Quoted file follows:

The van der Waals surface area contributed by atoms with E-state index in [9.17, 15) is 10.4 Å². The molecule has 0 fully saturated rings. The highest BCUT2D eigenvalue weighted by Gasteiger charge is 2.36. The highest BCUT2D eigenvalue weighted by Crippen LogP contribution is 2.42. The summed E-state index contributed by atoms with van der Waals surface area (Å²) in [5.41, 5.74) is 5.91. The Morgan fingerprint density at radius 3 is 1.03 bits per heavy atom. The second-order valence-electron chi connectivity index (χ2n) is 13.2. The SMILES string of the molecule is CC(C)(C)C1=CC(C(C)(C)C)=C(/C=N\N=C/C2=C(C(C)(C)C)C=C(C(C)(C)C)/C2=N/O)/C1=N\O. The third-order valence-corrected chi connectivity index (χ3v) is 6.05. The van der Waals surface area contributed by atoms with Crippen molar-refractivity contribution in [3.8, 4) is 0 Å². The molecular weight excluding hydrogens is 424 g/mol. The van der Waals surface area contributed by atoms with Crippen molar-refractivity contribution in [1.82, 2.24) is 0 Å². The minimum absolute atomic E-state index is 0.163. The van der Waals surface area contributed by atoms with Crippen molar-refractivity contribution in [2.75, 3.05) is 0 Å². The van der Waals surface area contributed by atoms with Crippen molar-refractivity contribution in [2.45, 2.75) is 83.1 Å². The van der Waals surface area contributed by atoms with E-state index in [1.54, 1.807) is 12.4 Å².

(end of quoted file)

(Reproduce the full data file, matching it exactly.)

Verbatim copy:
The van der Waals surface area contributed by atoms with E-state index in [9.17, 15) is 10.4 Å². The molecule has 0 fully saturated rings. The highest BCUT2D eigenvalue weighted by Gasteiger charge is 2.36. The highest BCUT2D eigenvalue weighted by Crippen LogP contribution is 2.42. The summed E-state index contributed by atoms with van der Waals surface area (Å²) in [5.41, 5.74) is 5.91. The Morgan fingerprint density at radius 3 is 1.03 bits per heavy atom. The second-order valence-electron chi connectivity index (χ2n) is 13.2. The SMILES string of the molecule is CC(C)(C)C1=CC(C(C)(C)C)=C(/C=N\N=C/C2=C(C(C)(C)C)C=C(C(C)(C)C)/C2=N/O)/C1=N\O. The third-order valence-corrected chi connectivity index (χ3v) is 6.05. The van der Waals surface area contributed by atoms with Crippen molar-refractivity contribution in [3.8, 4) is 0 Å². The molecular weight excluding hydrogens is 424 g/mol. The van der Waals surface area contributed by atoms with Crippen molar-refractivity contribution in [1.82, 2.24) is 0 Å². The minimum absolute atomic E-state index is 0.163. The van der Waals surface area contributed by atoms with Crippen molar-refractivity contribution in [2.75, 3.05) is 0 Å². The van der Waals surface area contributed by atoms with Crippen molar-refractivity contribution in [2.45, 2.75) is 83.1 Å². The van der Waals surface area contributed by atoms with E-state index in [1.54, 1.807) is 12.4 Å².